1 December 2010 by

Directors' fiduciary duties

"You have to lead people gently to what they already know is right." - Philip Crosby

Currently, a director's fiduciary duties are derived from a company's memorandum and articles of association and the common law. The common law fiduciary duties of a director, such as the duty to act in good faith and in the best interest of the company, have been developed by the courts. In order to hold an executive director accountable for a breach of duty and dismiss the executive director as a result, an employer is obliged to prove wrongfulness or fault, the loss or potential loss suffered and a casual connection between the director's act or omission and the breach. To assist an employer in discharging these obligations, an executive director's contract of employment makes specific provision for the director's obligation to act in good faith and not do anything or engage in any activity which is harmful to the company. In line with these contractual obligations, disciplinary action taken against an executive director for breach of fiduciary duties can be based on a breach of contractual obligations, in addition to an implied duty imposed on the office of director.

Similarly, the conduct of other employees who exert general executive authority over the company or who are responsible for the management of a company's legal or financial affairs is regulated by contractual provisions or with reference to implied duties of the employee.

The Act also introduces a new source of duties. It includes a partial codification of the common law fiduciary duties of directors and extends this to the wider definition of director. The Act places a positive obligation on directors to exercise their powers and perform their functions in good faith, for a proper purpose and in the best interest of the company. In addition, there is a codification of a director's duty to carry out his or her functions with the degree of skill and diligence that may reasonably be expected of a person carrying out the same functions in relation to the company and having the general knowledge, skill and experience of that director.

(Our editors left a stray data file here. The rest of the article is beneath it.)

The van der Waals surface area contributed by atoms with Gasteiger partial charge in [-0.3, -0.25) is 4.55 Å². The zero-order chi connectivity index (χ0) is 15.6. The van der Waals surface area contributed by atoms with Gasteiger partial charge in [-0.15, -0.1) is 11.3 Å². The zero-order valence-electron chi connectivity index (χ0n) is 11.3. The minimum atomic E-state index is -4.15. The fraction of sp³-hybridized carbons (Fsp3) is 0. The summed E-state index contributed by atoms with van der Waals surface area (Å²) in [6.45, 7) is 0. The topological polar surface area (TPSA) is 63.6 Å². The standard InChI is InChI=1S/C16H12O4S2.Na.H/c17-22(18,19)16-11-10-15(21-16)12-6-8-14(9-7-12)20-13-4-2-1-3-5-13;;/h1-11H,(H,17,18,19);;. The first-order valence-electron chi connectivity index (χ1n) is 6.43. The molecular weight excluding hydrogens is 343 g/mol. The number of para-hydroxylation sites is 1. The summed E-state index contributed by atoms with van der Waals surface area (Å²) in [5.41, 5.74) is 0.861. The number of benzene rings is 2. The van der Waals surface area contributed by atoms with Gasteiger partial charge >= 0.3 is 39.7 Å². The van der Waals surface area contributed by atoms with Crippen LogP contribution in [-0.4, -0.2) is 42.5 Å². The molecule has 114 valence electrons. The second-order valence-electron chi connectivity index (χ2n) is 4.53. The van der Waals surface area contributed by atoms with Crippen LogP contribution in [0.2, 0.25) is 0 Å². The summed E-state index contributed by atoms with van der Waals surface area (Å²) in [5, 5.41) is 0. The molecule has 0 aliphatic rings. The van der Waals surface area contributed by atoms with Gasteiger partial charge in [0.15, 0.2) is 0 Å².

The express inclusion of these duties in the Act will provide a basis for taking disciplinary action against employees who directly or indirectly exercise, or significantly influence the exercise of, control over the general management and administration of a company and who fail to comply with these duties. Disciplinary action taken against an executive employee for a breach of his or her fiduciary duties can now be founded not only on the contractual provisions of his or her contract of employment and/or a seemingly vague proposition of fiduciary duties, but also the express statutory provisions.

Gillian Lumb, Director and Pranisha Maharaj, Associate

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